Business & Finance
UAL Corp., the parent of United Air Lines, won a temporary restraining order in federal bankruptcy court Saturday that keeps creditors from repossessing 14 jets, the Chicago Tribune reported. The order blocks a group represented by Chapman & Cutter LLP, which United claims is the only one of its creditors that has moved to seize planes while the carrier tries to renegotiate leases. Meanwhile, United submitted suggestions last week for more than $190 million in pay and benefit cuts from its unionized pilots and asked the court to void its union contracts if an extra $725 million in savings can't be secured by mid-January.
US Airways and General Electric reached a comprehensive financing and leasing deal that will give the carrier $140 million in interim liquidity. The arrangement with a pair of subsidiaries, GE Capital Aviation Services and GE Engine Services, covers engine maintenance and an agreement to lease to the carrier 31 new 70- and 90-seat regional jets in exchange for the return of a number of larger aircraft. The deal, which is subject to the approval of federal bankruptcy court before Dec. 17, allows US Airways to put off payments in the short term as it pursues restructuring under Chapter 11 protection.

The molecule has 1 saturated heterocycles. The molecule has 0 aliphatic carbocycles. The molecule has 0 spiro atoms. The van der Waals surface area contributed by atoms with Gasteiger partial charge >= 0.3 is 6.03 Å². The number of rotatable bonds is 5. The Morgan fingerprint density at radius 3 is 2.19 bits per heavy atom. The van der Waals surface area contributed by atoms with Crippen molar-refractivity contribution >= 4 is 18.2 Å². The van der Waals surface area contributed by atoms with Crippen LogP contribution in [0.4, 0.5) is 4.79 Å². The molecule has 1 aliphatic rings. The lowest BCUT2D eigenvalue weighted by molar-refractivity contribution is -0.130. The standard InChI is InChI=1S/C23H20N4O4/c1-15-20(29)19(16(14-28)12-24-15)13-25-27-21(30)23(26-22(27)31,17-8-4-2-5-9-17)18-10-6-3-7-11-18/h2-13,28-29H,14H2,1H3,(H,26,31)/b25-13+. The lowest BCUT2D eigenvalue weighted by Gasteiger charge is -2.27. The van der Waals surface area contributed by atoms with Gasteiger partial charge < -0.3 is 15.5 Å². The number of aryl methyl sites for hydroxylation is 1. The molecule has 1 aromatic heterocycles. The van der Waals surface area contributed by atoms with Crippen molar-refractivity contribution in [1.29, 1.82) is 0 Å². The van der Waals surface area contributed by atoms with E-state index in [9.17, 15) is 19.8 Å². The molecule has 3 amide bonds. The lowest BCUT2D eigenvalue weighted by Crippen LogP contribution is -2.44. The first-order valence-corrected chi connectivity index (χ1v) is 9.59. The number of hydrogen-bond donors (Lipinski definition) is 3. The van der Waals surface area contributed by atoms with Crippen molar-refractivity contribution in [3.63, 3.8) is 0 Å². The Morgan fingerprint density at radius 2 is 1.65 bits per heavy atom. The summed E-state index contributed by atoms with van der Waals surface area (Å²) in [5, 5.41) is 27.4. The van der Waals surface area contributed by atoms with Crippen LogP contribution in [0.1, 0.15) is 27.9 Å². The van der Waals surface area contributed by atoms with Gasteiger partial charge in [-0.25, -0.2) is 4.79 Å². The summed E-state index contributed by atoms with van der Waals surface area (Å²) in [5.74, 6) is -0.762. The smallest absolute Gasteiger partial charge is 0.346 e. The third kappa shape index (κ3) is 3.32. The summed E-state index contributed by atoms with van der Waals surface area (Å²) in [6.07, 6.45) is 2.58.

With an emergency meeting looming next month, executives of Yukos, the beleaguered Russian oil industry giant, have decided against even attempting a survival plan, the Financial Times reported Friday. It said the managers appear ready to propose a single question at the Dec. 20 meeting: Should Yukos declare bankruptcy or liquidate its assets? Analysts noted, however, that a filing for bankruptcy requires court approval, which - judging by past rulings involving the company - is far from guaranteed. Russian authorities, who are demanding more than $13 billion in unpaid taxes, have raided Yukos's headquarters in Moscow more than 500 times in the past 16 months, the Financial Times said.
Merrill Lynch & Co. agreed to buy $2 billion worth of loans from struggling Mitsubishi Motors Corp., the financial news service Bloomberg.com reported. The announcement capped another eventful week for the Japanese automaker, which also reported a net loss of $892 million for the third quarter and the resignation of its US marketing chief. The company sold only half as many cars in the US last year as in 2002. It will use the proceeds from the sale of its loan portfolio to help pay down debt, Bloomberg.com said.